I just got home to Milwaukee from the MSDN Developer Conference in Chicago, about two hours drive.  I knew that it would be a rehash of the major technologies revealed at the PDC which I was at in November, so I wasn’t sure how much value I’d get out of it, but I had a bunch of questions about their new technologies (Azure, Oslo, Geneva, VS2010, .NET 4.0, new language stuff), and it just sounded like fun to go out to Fogo de Chao for dinner (a wonderful Brazilian steakhouse, with great company).

So despite my reservations, I’m glad I went.  I think it also helped that I’ve had since November to research and digest all of this new stuff, so that I could be ready with good questions to ask.  There’ve been so many new announcements, it’s been a little overwhelming.  I’m still picking up the basics of Silverlight/WPF and WCF/WF, which have been out for a while now.  But that’s part of the fun and the challenge of the software industry.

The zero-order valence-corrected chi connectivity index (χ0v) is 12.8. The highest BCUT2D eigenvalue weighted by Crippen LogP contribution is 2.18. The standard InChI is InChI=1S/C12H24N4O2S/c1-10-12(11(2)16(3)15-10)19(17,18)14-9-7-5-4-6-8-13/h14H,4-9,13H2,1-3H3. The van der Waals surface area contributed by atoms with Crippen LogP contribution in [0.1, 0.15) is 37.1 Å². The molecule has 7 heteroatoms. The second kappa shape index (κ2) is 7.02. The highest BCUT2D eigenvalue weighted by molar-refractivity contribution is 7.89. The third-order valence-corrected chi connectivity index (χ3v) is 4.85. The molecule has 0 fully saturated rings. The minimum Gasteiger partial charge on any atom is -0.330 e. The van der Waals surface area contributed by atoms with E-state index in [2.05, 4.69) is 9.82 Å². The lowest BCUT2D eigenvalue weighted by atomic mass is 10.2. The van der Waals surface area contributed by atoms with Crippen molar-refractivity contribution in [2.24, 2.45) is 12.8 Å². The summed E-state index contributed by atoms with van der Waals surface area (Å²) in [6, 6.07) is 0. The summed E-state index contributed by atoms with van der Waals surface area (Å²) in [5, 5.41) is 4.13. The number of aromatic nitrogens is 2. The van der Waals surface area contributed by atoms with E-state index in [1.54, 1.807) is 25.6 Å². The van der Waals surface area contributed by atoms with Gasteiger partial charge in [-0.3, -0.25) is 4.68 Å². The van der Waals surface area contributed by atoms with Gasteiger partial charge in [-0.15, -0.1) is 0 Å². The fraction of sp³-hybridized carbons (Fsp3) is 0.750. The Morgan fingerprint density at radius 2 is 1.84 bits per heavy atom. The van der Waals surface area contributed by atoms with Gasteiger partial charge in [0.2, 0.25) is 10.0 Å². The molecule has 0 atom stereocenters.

With some last minute changes to my original plan, I ended up watching all four Azure sessions.  All of the speakers did a great job.  That being said, “A Lap Around Azure” was my least favorite content because it was so introductory and general.  But the opportunity to drill speakers for information, clarification, or hints of ship dates made it worth going.

I was wondering, for example, if the ADO.NET Data Services Client Library, which talks to a SQL Server back end, can also be used to point to a SQL Data Services endpoint in the cloud.  And I’m really excited knowing now that it can, because that means we can use real LINQ (not weird LINQ-like syntax in a URI).  And don’t forget Entities!